Mohnish Pabrai: When Intrinsic Value Doesn’t Rule the Investment Decision

Johnny HopkinsMohnish PabraiLeave a Comment

In this presentation to Boston College and Harvard Business School, Mohnish Pabrai explains why as an investor you don’t need to accurately calculate intrinsic value. The primary question to ask about some businesses is whether they are continually improving. If the business is better today compared to one, two, or five years ago, and its valuation is reasonable, then it’s a candidate for long-term investment. Here’s an excerpt from the presentation:

Pabrai: When we look at a business like Amazon, and if I were an investor in Amazon, the only question I would ask myself is the business getting better?

Is the business better today than it was a year ago, two years ago, or five years ago?

And is the valuation within some reasonable range of possibly giving me a good outcome long term.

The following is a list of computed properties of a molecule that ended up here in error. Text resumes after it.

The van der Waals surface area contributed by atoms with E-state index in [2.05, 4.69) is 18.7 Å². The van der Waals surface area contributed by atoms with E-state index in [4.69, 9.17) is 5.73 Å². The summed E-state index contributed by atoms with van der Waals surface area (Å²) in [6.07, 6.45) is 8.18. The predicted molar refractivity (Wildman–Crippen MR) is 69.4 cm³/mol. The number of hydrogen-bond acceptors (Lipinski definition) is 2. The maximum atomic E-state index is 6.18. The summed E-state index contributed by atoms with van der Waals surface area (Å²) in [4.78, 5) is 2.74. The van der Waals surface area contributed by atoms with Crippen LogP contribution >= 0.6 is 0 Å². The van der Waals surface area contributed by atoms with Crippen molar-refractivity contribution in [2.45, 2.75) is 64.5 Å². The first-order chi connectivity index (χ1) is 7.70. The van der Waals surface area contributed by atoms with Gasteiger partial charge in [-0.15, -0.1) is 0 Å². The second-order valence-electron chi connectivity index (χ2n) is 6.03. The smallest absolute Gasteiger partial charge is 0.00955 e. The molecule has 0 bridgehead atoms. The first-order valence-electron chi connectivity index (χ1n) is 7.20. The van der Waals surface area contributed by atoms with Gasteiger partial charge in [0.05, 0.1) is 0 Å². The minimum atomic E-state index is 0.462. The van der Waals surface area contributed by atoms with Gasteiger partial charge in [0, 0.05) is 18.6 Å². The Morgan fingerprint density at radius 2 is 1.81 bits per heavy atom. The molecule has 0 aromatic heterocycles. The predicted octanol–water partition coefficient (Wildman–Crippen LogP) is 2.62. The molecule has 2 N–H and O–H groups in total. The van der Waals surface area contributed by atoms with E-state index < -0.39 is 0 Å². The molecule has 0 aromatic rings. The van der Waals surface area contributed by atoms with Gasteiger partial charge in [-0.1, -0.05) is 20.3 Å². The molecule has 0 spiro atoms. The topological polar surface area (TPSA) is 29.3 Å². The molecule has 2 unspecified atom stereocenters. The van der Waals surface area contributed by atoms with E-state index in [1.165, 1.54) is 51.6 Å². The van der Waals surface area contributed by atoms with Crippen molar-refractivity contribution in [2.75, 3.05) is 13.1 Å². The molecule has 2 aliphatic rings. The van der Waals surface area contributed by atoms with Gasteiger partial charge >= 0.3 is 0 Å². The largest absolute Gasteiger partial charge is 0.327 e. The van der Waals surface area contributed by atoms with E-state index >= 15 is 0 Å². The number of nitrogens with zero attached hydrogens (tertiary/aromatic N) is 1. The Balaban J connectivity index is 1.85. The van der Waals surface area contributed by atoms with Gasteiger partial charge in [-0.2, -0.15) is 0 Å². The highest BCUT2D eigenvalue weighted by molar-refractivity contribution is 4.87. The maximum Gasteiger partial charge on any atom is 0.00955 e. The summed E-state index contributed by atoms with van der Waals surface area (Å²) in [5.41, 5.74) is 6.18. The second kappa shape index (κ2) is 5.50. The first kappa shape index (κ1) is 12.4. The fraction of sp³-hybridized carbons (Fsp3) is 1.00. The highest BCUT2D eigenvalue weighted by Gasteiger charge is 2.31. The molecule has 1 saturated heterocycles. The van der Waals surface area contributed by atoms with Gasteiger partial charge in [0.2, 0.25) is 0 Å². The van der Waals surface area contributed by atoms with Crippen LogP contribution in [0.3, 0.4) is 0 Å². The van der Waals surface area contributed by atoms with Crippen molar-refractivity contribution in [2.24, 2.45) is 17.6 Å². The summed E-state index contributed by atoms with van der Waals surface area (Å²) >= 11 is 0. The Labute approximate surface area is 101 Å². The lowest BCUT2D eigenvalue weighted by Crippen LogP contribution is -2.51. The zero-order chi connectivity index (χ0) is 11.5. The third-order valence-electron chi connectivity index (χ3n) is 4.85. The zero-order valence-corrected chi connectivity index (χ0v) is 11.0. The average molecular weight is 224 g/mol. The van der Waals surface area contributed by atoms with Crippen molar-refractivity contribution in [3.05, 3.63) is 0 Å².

So when I look at a business like Amazon today and I look at their market cap and whatever I don’t consider it egregious.  I don’t consider the valuation egregious based on the different pieces that are there.

And so the way I would look at Amazon is it’s buy and hold forever.

And the time to rethink Amazon is not based on valuation unless it goes really crazy, Amazon value goes to 10 trillion or 20 trillion or something and all that go off tomorrow. If you go there over time that might be okay.

But the question is… one is if the valuation goes extreme, or the second is, the business is in decline.

So you reach a conclusion that the business is worse than it was yesterday, or the day, or the five years ago. So if the business is in decline or the valuation is very extreme those will be the two conditions under which if I was an owner of Amazon I would look to sell it.

But I would not try to waste a lot of brain cells trying to figure out what the intrinsic value of Amazon.

You can watch the entire discussion here:

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